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Cant get round stars - is this guiding issue or something else?

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#1 axlns

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Posted 17 September 2019 - 04:10 AM

Hi everyone!

 

First of all, I'm newbie and own telescope only for a few months and had only several sessions taking pictures of DSO.

And long story short - I cant get round stars no matter what I tried.

 

Initially, I thought it might be guiding issue, bought guiding camera and now I'm guiding when taking pictures but still cant get round stars.

I also bought coma corrector (Baader MPCC III), that did not fix issues I'm having too.

And I spent a lot of time on collimating the scope and I believe it is well collimated right now (both laser collimator and cheshir showing that collimation is fine)

 

I think I already tried everything, so I decided to ask for help on this forum. Hopefully, you guys can point me in the right direction.

 

My setup

  •     200mm f/5 Newtonian reflector (SkyWatcher)
  •     SkyWathcher HEQ5 GoTo mount
  •     Finder scope with guiding camera (QHY5L-II-M)
  •     Sony Alpha 99 as my main imaging camera (its full-frame camera), connected to the focuser through Baader MPPC III to correct coma issues

 

The problem is that I cant really get round stars. They are more or less round in the center of frames, but not on the edges of frames.

 

And I believe there is a pattern in the way how stars are "elongated". I'm hoping it will give experienced people a clue to the reason of the problem.

The best way I can describe the pattern is that the stars are following in "circle direction". It's like when you are making a photo of the sky pointing to Polaris without guiding, you then see how other stars around Polaris are running in circles. Hopefully, I'm explaining it clearly. Also, I must point that the severity of "elongation" does NOT seems to depend on the length of exposure, i.e., 5seconds long exposures and 60seconds long seems to show almost the same level of elongation. Usually, I'm taking light frames with 60 seconds long exposure.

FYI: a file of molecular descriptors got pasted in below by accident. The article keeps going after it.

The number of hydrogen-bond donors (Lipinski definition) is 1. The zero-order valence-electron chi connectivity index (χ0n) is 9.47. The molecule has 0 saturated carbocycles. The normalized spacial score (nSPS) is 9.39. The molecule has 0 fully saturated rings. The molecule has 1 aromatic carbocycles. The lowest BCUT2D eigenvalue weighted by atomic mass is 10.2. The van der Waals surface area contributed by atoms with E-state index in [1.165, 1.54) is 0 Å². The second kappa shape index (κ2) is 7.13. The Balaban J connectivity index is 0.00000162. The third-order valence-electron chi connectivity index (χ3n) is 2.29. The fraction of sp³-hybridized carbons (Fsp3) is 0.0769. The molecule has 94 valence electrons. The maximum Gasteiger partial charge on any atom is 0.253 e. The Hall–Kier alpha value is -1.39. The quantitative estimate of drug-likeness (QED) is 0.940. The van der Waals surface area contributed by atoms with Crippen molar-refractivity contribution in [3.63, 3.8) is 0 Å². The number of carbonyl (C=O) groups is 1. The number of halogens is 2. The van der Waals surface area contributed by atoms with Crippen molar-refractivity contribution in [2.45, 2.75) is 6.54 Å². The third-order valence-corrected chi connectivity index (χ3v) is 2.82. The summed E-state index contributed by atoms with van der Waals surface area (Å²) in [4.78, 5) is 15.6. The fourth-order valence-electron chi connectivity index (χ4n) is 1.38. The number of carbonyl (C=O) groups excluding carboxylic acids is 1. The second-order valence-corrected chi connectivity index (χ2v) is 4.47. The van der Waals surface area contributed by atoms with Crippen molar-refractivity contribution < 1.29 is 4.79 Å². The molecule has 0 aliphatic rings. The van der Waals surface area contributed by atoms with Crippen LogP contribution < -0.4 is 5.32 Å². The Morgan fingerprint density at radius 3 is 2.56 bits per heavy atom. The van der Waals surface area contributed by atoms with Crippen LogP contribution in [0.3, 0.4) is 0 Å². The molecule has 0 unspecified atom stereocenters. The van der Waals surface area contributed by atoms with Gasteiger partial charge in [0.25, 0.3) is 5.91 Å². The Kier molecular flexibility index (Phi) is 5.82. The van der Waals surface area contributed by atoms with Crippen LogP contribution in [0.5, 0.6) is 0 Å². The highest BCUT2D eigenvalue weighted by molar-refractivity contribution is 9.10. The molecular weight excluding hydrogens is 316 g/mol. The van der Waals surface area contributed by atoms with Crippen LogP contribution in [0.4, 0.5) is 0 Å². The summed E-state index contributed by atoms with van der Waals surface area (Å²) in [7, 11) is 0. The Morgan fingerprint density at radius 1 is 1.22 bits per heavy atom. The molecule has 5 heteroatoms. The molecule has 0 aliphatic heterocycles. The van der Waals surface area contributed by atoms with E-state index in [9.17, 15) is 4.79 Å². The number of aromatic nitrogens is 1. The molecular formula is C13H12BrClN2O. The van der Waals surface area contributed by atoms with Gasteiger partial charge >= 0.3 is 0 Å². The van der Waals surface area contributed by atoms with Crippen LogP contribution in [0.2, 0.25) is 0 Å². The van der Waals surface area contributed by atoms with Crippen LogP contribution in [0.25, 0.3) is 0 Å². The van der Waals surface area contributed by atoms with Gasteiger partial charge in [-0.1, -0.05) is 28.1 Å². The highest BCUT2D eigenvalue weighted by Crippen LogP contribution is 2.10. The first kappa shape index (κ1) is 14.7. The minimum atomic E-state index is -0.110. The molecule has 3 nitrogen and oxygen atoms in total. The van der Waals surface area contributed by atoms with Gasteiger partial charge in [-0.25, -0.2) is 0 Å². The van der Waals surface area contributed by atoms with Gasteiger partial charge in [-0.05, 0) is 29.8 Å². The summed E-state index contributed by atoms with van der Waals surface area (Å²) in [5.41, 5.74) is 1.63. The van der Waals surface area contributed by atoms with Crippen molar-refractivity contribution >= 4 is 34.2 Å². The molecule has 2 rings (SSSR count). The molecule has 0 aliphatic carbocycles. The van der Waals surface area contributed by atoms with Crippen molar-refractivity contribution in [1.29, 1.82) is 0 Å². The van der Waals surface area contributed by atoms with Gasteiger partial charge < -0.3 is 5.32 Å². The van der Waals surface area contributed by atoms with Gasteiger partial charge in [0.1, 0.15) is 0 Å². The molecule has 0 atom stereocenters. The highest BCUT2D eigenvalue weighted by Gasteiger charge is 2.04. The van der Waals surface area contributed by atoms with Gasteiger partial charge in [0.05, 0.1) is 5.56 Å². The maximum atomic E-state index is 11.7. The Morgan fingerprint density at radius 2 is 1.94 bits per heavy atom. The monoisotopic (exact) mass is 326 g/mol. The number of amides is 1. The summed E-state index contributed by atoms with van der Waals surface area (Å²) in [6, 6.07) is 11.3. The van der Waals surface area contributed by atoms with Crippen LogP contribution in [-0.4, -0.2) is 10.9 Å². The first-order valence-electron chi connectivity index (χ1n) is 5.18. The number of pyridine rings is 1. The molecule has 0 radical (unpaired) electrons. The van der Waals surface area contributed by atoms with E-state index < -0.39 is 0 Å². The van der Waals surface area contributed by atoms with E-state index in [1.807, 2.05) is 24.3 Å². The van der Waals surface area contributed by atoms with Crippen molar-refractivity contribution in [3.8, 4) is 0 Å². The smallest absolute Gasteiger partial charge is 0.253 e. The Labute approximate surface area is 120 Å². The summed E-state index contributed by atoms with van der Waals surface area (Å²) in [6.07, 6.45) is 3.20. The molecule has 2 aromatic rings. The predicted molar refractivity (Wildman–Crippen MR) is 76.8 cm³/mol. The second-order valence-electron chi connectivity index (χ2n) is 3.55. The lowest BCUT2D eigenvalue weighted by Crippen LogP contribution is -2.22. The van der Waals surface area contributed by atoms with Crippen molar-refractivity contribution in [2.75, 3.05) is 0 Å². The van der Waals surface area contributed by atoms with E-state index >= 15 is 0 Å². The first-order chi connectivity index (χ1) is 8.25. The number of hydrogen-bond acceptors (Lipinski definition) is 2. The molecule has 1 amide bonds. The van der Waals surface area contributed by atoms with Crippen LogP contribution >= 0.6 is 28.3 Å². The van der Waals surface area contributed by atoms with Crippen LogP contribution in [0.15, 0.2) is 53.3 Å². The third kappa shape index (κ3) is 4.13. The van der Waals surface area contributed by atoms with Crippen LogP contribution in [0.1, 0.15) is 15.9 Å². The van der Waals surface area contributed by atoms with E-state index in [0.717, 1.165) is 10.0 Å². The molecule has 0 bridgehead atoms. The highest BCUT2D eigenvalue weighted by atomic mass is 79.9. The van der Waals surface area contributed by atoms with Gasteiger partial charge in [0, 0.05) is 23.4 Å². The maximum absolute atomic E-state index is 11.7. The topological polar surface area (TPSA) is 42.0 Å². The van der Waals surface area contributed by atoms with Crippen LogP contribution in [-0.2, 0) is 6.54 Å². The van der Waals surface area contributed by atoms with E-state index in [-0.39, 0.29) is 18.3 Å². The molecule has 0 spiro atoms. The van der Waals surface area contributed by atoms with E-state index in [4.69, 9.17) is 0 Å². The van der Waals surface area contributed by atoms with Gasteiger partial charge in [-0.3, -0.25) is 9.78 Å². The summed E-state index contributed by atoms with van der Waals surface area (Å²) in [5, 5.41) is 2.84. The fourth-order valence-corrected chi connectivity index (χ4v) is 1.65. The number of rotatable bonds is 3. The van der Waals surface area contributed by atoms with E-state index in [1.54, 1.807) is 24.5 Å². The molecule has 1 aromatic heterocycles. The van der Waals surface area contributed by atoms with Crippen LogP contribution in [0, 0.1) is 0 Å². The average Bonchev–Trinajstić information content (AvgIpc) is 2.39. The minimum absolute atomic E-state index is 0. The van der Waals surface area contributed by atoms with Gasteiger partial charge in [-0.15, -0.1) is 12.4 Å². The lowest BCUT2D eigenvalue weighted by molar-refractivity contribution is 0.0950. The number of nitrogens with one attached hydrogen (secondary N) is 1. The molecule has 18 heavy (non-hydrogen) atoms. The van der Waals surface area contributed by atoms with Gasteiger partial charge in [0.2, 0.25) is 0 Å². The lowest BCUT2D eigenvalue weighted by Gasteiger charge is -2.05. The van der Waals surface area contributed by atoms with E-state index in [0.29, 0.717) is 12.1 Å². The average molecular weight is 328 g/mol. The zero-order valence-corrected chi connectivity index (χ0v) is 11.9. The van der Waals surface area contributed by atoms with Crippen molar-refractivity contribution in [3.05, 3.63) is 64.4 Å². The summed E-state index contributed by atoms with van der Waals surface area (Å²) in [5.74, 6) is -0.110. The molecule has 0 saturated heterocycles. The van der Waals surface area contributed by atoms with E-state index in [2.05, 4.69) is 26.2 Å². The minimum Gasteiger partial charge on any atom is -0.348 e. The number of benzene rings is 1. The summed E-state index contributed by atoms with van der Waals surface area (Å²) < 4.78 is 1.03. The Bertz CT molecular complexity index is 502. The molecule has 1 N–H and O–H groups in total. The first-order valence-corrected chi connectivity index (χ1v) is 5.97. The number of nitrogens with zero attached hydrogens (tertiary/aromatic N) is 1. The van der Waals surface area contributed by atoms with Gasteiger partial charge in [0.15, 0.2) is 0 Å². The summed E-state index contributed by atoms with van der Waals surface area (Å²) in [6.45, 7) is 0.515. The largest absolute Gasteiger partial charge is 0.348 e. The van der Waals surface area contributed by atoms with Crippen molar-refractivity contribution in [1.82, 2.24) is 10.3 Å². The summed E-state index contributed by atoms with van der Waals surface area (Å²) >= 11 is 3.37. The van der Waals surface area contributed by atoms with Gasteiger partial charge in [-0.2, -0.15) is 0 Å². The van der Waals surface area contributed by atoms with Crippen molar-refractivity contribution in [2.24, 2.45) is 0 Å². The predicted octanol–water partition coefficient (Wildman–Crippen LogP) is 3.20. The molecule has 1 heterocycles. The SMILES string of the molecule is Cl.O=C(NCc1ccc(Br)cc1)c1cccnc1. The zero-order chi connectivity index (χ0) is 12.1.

Here you can download the selection of RAW files if you like to closely inspect them (some are 5 seconds, some 60 seconds, note that its 183mb 7zip archive) - https://www.sugarsyn...09685078_662175

 

Let me show you a few screenshots of the light frame with M31 with its core in the center of the frame. Its 5 seconds exposure frame at 8000 ISO.

 

The central part (with more or less rounded stars) - https://prnt.sc/p75w1r

Top Left corner - https://prnt.sc/p75wh8

Top Mid side - https://prnt.sc/p75wqj

Top Right corner - https://prnt.sc/p75wy4

Mid Right side - https://prnt.sc/p75x5d

Bottom Right corner - https://prnt.sc/p75xel

Bottom Mid side - https://prnt.sc/p75xm9

Bottom Left corner - https://prnt.sc/p75y38

Mid Left side - https://prnt.sc/p75ycl

 

and just for the comparison - the central part of 60sec long exposure - https://prnt.sc/p7605u - the stars become "longer" and have "tails" and look somewhat like triangle - this is another problem i'm fighting too (stars as triangles) and cant get rid of it.

and bottom left corner of 60sec long exposure - https://prnt.sc/p761e2 - its very similar elongation to 5sec long exposure (same corner) - https://prnt.sc/p75y38   

 

Can you guys suggest what should I try to remove this elongation and get round stars?

 

Could it be guiding issue? Would it look like stars "running in circles" around the central object if the problems are in guiding?

I believe I have an issue with guiding in RA, but I'm not sure how this can lead to stars "running in circles", but maybe I dont understand something.

 

I believe I have more or less good DEC guiding but I'm aways hawing "saw-like" guiding in RA - see the screenshot of the guiding log  - https://prnt.sc/p75yps

Also maybe someone can detect issues in calibration - this is a screenshot of calibration log https://prnt.sc/p75z4w

I'm going to attach PHD2 guiding log and calibration log as files too; maybe someone can find some wrong things within them.

 

Or maybe this is a collimation issue?

Or the polar alignment issue?

Maybe balancing issue?

Or something entirely different?